Monthly Archives: January 2014

Two frame nucs

The completed box

The completed box

Two frame nuc boxes are extremely useful and relatively easy and inexpensive to construct. I use them throughout the season for all sorts of things, including:

  • carrying drawn frames, foundation, stores and/or dummy boards
  • mating nucs, primed with a grafted cell or a frame with a swarm cell
  • two frame ‘split’ to protect an old queen while the colony is re-queened
  • simple box to protect a frame with the queen while manipulating the colony e.g. harvesting nurse bees to populate mini-nucs, Bailey comb changes
  • transport box for grafted larvae, with the frame wrapped in a damp tea towel and a hot water bottle for warmth
  • a seat (for grafting, or just avoiding the damp ground)


v1 … too narrow, too shallow

v1 … too narrow, too shallow

I think this type of box needs the following desirable attributes; wide enough to take two frames (perhaps plus a dummy board which means an internal width of ~85mm), top bee space so you don’t have to worry about crushing bees, ample space below the frames to accommodate a frame containing a long fat queen cell (30-40 mm isn’t too much), open mesh floor and secure entrance block. In addition is should be relatively lightweight and have handles that make it easy to carry. The one addition feature I’d like to have is stability, but this is tricky with such a narrow box … I strap mine to a hive stand if it’s being left unattended. Some of these desirable attributes are obvious, others were learnt the hard way (e.g. gently lowering a frame with a precious queen cell on the bottom bar into a box that was 1cm too shallow … oops). You can build one of these two frame nucs largely with wood from the scraps box and a simple range of  tools. Remember “measure twice, cut once“.


Internal dimensions of my two (National) frame nuc box are:

  • Length – NNN mm
  • Width – 85 mm
  • Depth – NN mm
Internal floor frame

Internal floor frame

The precise measurements of wood needed depend upon the what you have available. The side panels on mine are 8mm exterior plywood. The end panels are build from 18mm and 12mm scrap ply to generate the necessary thickness to accommodate the frame lug. The framed open mesh floor is from 21mm thick softwood. The entrance block is 9mm softwood. The crownboard is a Perspex offcut; although it’s convenient to be able to see through it a simple piece of thin plywood will do fine if you’ve got no Perspex. The roof has 12mm thick end panels but the sides and top are built from thin ply to keep the weight down.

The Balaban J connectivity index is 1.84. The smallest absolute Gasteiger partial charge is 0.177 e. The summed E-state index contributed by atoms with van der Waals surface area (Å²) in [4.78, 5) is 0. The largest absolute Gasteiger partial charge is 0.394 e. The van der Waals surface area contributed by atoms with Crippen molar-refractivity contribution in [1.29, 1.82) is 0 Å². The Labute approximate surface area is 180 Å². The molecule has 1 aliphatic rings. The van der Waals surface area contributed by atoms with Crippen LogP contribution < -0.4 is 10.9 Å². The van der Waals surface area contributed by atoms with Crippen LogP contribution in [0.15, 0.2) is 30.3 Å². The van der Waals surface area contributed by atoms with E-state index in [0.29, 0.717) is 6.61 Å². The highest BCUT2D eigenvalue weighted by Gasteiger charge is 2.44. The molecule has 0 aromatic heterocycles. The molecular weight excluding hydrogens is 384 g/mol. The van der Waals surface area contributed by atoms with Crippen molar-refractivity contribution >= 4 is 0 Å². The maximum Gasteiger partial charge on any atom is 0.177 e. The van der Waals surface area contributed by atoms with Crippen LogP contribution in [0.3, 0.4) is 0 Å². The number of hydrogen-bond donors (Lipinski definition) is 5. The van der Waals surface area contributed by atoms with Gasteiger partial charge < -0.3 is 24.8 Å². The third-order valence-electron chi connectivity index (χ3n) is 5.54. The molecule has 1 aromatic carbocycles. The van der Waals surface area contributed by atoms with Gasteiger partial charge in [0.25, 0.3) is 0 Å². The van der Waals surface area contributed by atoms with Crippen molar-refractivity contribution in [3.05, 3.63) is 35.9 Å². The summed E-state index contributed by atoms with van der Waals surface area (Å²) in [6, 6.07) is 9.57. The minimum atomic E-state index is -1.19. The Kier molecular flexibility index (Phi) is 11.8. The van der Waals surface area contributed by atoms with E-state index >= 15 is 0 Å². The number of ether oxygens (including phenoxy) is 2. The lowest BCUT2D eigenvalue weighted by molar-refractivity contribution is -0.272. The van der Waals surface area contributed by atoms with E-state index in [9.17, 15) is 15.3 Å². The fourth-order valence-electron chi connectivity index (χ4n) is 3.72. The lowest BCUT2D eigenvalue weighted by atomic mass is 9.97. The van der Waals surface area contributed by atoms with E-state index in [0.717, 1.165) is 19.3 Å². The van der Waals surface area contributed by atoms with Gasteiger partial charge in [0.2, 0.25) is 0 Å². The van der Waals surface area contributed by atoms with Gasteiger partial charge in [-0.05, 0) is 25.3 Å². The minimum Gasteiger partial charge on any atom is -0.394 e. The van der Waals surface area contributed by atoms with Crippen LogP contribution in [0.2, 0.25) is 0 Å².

Although it’s unlikely you’ll keep bees in one of these boxes for long periods (even getting a queen mated and observing how well she lays only takes two to three weeks) pay attention to the beespace, allowing about 6-9mm gap between the frame and the end walls. 




Using softwood, with glue and screws holding together simple joints, build a floor frame with suitable external dimensions. The side walls will be attached directly to the floor frame. Cut a piece of mesh to size and nail it down using roofing felt nails or similar. The side walls are simple rectangles of 8-9mm exterior grade plywood. To ensure the crownboard and lid sits flat it is important that the corners of the side walls are exactly 90o.




The end panels are the same width as the floor frame – they are attached ‘inside’ the side walls. The cross-sectional view is shown (right), with the external end piece also acting as a handle for lifting the box. Remember to take account of the need for frame runners and fit these before assembling the box. 

Fit the side walls in place using glue and screws, ensuring that the top edges are parallel and level – that way the roof will sit flat. Fit the end panels in place, ensuring that they are vertical, using glue and screws through the side walls. The top of the end panels should be level with the top of the side walls. Don’t worry about minor gaps … once full of bees they’ll use propolis to seal these up.



The easiest way to provide a suitable entrance is to drill a 12-15mm hole through one of the end panels and use a foam plug to block it when it is not required. However, although more work, a better way to provide a secure and removable entrance is to cut the bottom of one of the end panels down by 9mm, thereby leaving a 9mm slot once the end panel is fitted (flush with the top of the side walls). A short piece of 9mm softwood can be used as an entrance block and this can be held securely in place with a bent nail.


Top view

Cut a thin piece of ply slightly larger than the surface area of the top of the box and frame the inside with 21mm x 21mm softwood. Add end panels (using slightly thicker ply to make the next step easier) and then add thin side panels, securing them with gimp pins to the edge of the end panels. The roof should be lightweight and shallow. Make the side and end panels of the roof sufficiently short that you can easily access the handholds on the end panels of the box body. I’ve not bothered covering the roof with anything to waterproof it.